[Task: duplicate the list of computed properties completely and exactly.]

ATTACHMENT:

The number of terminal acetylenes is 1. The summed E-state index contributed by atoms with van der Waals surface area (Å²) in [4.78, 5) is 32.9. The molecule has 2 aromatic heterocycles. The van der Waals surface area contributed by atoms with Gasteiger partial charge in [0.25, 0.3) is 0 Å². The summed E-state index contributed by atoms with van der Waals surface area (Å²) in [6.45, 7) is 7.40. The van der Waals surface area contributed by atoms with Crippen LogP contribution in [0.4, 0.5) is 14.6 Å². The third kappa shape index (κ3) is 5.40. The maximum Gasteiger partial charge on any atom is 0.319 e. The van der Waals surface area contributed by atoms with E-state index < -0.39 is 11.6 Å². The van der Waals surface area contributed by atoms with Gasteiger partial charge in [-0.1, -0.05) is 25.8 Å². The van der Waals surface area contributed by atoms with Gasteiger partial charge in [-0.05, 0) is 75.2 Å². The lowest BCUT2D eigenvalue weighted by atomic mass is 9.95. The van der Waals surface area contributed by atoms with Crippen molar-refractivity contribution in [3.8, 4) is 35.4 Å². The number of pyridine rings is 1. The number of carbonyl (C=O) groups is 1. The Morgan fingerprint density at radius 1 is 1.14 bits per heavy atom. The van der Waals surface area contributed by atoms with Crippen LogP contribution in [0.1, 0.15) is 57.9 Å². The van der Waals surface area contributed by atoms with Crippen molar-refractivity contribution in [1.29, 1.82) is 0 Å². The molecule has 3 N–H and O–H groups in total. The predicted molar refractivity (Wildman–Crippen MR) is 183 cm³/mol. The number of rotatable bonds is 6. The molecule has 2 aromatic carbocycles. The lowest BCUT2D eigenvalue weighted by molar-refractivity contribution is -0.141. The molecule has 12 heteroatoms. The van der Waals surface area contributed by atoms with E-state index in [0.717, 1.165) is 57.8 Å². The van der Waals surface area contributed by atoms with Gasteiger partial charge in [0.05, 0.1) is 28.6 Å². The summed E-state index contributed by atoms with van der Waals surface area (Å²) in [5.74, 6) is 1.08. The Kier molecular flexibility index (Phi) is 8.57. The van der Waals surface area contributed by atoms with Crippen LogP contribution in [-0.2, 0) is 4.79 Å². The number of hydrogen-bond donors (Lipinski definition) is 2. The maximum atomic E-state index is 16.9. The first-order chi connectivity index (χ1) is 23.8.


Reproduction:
The number of terminal acetylenes is 1. The summed E-state index contributed by atoms with van der Waals surface area (Å²) in [4.78, 5) is 32.9. The molecule has 2 aromatic heterocycles. The van der Waals surface area contributed by atoms with Gasteiger partial charge in [0.25, 0.3) is 0 Å². The summed E-state index contributed by atoms with van der Waals surface area (Å²) in [6.45, 7) is 7.40. The van der Waals surface area contributed by atoms with Crippen LogP contribution in [0.4, 0.5) is 14.6 Å². The third kappa shape index (κ3) is 5.40. The maximum Gasteiger partial charge on any atom is 0.319 e. The van der Waals surface area contributed by atoms with E-state index < -0.39 is 11.6 Å². The van der Waals surface area contributed by atoms with Gasteiger partial charge in [-0.1, -0.05) is 25.8 Å². The van der Waals surface area contributed by atoms with Gasteiger partial charge in [-0.05, 0) is 75.2 Å². The lowest BCUT2D eigenvalue weighted by atomic mass is 9.95. The van der Waals surface area contributed by atoms with Crippen molar-refractivity contribution in [3.8, 4) is 35.4 Å². The number of pyridine rings is 1. The number of carbonyl (C=O) groups is 1. The Morgan fingerprint density at radius 1 is 1.14 bits per heavy atom. The van der Waals surface area contributed by atoms with Crippen LogP contribution in [0.1, 0.15) is 57.9 Å². The van der Waals surface area contributed by atoms with Crippen molar-refractivity contribution in [1.29, 1.82) is 0 Å². The molecule has 3 N–H and O–H groups in total. The predicted molar refractivity (Wildman–Crippen MR) is 183 cm³/mol. The number of rotatable bonds is 6. The molecule has 2 aromatic carbocycles. The lowest BCUT2D eigenvalue weighted by molar-refractivity contribution is -0.141. The molecule has 12 heteroatoms. The van der Waals surface area contributed by atoms with E-state index in [0.717, 1.165) is 57.8 Å². The van der Waals surface area contributed by atoms with Gasteiger partial charge in [0.05, 0.1) is 28.6 Å². The summed E-state index contributed by atoms with van der Waals surface area (Å²) in [5.74, 6) is 1.08. The Kier molecular flexibility index (Phi) is 8.57. The van der Waals surface area contributed by atoms with Crippen LogP contribution in [-0.2, 0) is 4.79 Å². The number of hydrogen-bond donors (Lipinski definition) is 2. The maximum atomic E-state index is 16.9. The first-order chi connectivity index (χ1) is 23.8.